_________________________________________________________

Nevada      Broken Arrow  in Fallon NV         2500        2400

                                          Overflow from Palomino

                       No telephone number as BLM claims                           it is a private facility

Narrative: 30-40 pens with no shelter with feedlot feeders. The public is denied access except for well-planned visits during ideal weather about twice a year.

______________________________________________

Nevada       Stewart Conservation Camp     1400

                                   Northern NV Correctional Center  

                                        775-887-9331  Hank Curry

Narrative: This correctional facility has 8 large pens 400 by 400 feet and 12 small pens. The 1400 horses are crowded into these pens with no shelter.  They are the overflow from Palomino Valley.  Of the 1400  approximately 60-100 yearly are picked to gentle, halter and saddle in 120 days in preparation for adoption. The question is how many are injured as prisoners try to settle these 75-100 horses.   The other horses are not seen in prison so have no chance of being taken to a good home. The lack of transparency for the wild horses and burros in prison and in privately contracted facilities is abhorrent defying our rights as citizens.

______________________________________________________________________________                                   

Oklahoma  Paul’s Valley Staging Site for SW Adoptions    590                       400

         405-794-9624 or 405-238-7138    

Narrative:  Paul’s Valley  has some pens and 12 green pastures with ponds on 400 acres.. The USGS is conducting research on some of the animals at this facility.  You can drive the perimeter and through the middle of this facility to observe the horses. Cemetery Road cuts though the middle of the facility. Adoptions are the 2nd Tuesday of every month.

Oregon    Wild Horse Corral Facility Burns Dist.        600      650

                             541-573-4400 or 541-573-2748 or 542-573-2749

Narrative: Burns has about 45 pens of varying sizes. It has no shelters.

___________________________________________________________________________

Utah    Delta Wild Horse and Burro Facility          300         260

                                     801-419-9609 or 435-743-3100

Narrative: Delta has 18 pens approx.. 70 x 60. It has no shelters

__________________________________________________________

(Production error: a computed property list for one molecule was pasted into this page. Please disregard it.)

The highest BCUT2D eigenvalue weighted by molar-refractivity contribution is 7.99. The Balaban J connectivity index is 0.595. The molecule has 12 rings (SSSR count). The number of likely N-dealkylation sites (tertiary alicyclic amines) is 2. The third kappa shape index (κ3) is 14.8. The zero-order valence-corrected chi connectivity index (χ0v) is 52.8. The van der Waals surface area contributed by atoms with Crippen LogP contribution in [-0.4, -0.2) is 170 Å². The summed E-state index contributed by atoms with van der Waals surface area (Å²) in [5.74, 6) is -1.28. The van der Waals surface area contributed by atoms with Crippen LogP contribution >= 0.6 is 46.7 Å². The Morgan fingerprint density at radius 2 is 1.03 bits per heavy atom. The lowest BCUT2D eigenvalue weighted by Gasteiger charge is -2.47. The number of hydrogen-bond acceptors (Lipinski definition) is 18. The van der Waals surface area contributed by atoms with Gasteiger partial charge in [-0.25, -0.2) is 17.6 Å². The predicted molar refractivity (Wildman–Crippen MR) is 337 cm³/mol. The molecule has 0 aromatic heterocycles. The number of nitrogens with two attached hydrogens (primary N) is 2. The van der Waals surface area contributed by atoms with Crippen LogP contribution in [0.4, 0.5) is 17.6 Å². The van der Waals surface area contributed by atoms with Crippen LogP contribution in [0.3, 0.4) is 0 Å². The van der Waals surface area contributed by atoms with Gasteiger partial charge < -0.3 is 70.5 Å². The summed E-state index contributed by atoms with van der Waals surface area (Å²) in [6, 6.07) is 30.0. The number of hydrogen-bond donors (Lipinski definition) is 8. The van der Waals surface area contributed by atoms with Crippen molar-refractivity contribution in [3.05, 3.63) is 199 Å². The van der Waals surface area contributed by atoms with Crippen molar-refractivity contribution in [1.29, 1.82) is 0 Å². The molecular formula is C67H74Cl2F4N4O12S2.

Utah       Axtell Utah Burro Facility                500            500

Narrative:  Axtell is a private contract, temporary holding facility for burros. Kerry Despain has a one year contract terminating in October, 2013.  Most of the burros are from Ridgecrest, California. The facility has irrigated pastures on 15-20 acres and corrals.   

____________________________________________________________________________

Utah     Gunnison Central Utah Correctional Facility    1500                        1318

                           435-528-6063 or801-538-4057 or 435-896-1538

Narrative:  Gunnison has 10 pens or runs of different sizes, 10 sort pens, no shelter and rubber belting on some panels that serve as wind breaks.

Wyoming     Rock Springs Corrals               800        671

                                307-352-0302

Narrative:  Rock Springs has 19 pens some of which can act as pairs to open to give the horses more space to roam. It has no shelters but some plywood site boards that act as wind breaks.

Wyoming              Riverton Honey Farm Correctional Facility       375                          204

                                307-856-9578

Narrative:  Riverton is a training facility for 2-3 year old geldings. It has 15-20 pens, 8 round pens, and a covered arena. It has no shelters.  Adoptions are in May and in August.

_________________________________________________________

Wyoming   Mantle Wild Horse Training and Adoption Center                100-150       100-150

                             307-322-5799 Steve Mantle, owner

      Wyoming   Mantle Wild Horse Training and Adoptions:     Narrative: Mantle has 8-20 horses in training daily at any given time and adopts around 75 horses yearly.  Mantle rotates its horses in pens and in pastures supplemental  feeding in winter and in drought. The lots have over 400′ of wind breaks 8′ feet high providing wind and snow protection in winter and some shade in summer. The lots also have some mature trees for shade. Recently Nick Mantle initiated an innovative kind of adoption…adopting horses to “guest” ranches.  In this adoption Nick trains the horses, adopts them to the guest ranch, and then holds clinics for the wranglers at the guest ranch continuing the training and preparing the horses to be ridden safely and reliably. This approach is designed to integrate Mustangs into the guest ranch riding programs.

____________________________________________________________________________